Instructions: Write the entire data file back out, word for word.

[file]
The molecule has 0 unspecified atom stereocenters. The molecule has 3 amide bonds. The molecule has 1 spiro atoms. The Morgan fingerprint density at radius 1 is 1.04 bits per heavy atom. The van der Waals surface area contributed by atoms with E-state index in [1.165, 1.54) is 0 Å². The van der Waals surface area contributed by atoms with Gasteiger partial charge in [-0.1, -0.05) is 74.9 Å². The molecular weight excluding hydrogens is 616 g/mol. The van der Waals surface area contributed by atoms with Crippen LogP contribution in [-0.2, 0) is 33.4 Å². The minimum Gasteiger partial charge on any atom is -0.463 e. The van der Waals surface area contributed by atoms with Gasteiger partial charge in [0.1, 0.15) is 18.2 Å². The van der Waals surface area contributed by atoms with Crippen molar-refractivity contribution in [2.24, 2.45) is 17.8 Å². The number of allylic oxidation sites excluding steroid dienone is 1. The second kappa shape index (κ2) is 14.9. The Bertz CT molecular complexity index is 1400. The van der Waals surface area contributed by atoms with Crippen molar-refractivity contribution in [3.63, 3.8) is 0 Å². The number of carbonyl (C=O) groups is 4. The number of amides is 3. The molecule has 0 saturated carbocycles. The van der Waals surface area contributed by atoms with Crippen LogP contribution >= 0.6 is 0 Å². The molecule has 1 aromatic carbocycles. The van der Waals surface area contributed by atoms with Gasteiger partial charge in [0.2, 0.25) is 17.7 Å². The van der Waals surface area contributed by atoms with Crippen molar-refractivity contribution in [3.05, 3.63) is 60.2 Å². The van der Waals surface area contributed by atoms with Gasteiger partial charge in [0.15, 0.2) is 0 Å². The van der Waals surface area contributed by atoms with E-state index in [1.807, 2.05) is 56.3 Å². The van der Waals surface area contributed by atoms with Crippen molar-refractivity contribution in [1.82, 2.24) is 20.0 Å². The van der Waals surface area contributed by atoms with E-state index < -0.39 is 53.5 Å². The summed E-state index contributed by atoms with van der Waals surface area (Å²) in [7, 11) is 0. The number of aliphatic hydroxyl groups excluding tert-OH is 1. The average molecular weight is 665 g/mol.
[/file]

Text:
The molecule has 0 unspecified atom stereocenters. The molecule has 3 amide bonds. The molecule has 1 spiro atoms. The Morgan fingerprint density at radius 1 is 1.04 bits per heavy atom. The van der Waals surface area contributed by atoms with E-state index in [1.165, 1.54) is 0 Å². The van der Waals surface area contributed by atoms with Gasteiger partial charge in [-0.1, -0.05) is 74.9 Å². The molecular weight excluding hydrogens is 616 g/mol. The van der Waals surface area contributed by atoms with Crippen LogP contribution in [-0.2, 0) is 33.4 Å². The minimum Gasteiger partial charge on any atom is -0.463 e. The van der Waals surface area contributed by atoms with Gasteiger partial charge in [0.1, 0.15) is 18.2 Å². The van der Waals surface area contributed by atoms with Crippen molar-refractivity contribution in [2.24, 2.45) is 17.8 Å². The number of allylic oxidation sites excluding steroid dienone is 1. The second kappa shape index (κ2) is 14.9. The Bertz CT molecular complexity index is 1400. The van der Waals surface area contributed by atoms with Crippen molar-refractivity contribution in [3.63, 3.8) is 0 Å². The number of carbonyl (C=O) groups is 4. The number of amides is 3. The molecule has 0 saturated carbocycles. The van der Waals surface area contributed by atoms with Crippen LogP contribution >= 0.6 is 0 Å². The molecule has 1 aromatic carbocycles. The van der Waals surface area contributed by atoms with Gasteiger partial charge in [0.2, 0.25) is 17.7 Å². The van der Waals surface area contributed by atoms with Crippen molar-refractivity contribution in [3.05, 3.63) is 60.2 Å². The van der Waals surface area contributed by atoms with Gasteiger partial charge in [0.15, 0.2) is 0 Å². The van der Waals surface area contributed by atoms with E-state index in [1.807, 2.05) is 56.3 Å². The van der Waals surface area contributed by atoms with Crippen molar-refractivity contribution in [1.82, 2.24) is 20.0 Å². The van der Waals surface area contributed by atoms with E-state index < -0.39 is 53.5 Å². The summed E-state index contributed by atoms with van der Waals surface area (Å²) in [7, 11) is 0. The number of aliphatic hydroxyl groups excluding tert-OH is 1. The average molecular weight is 665 g/mol.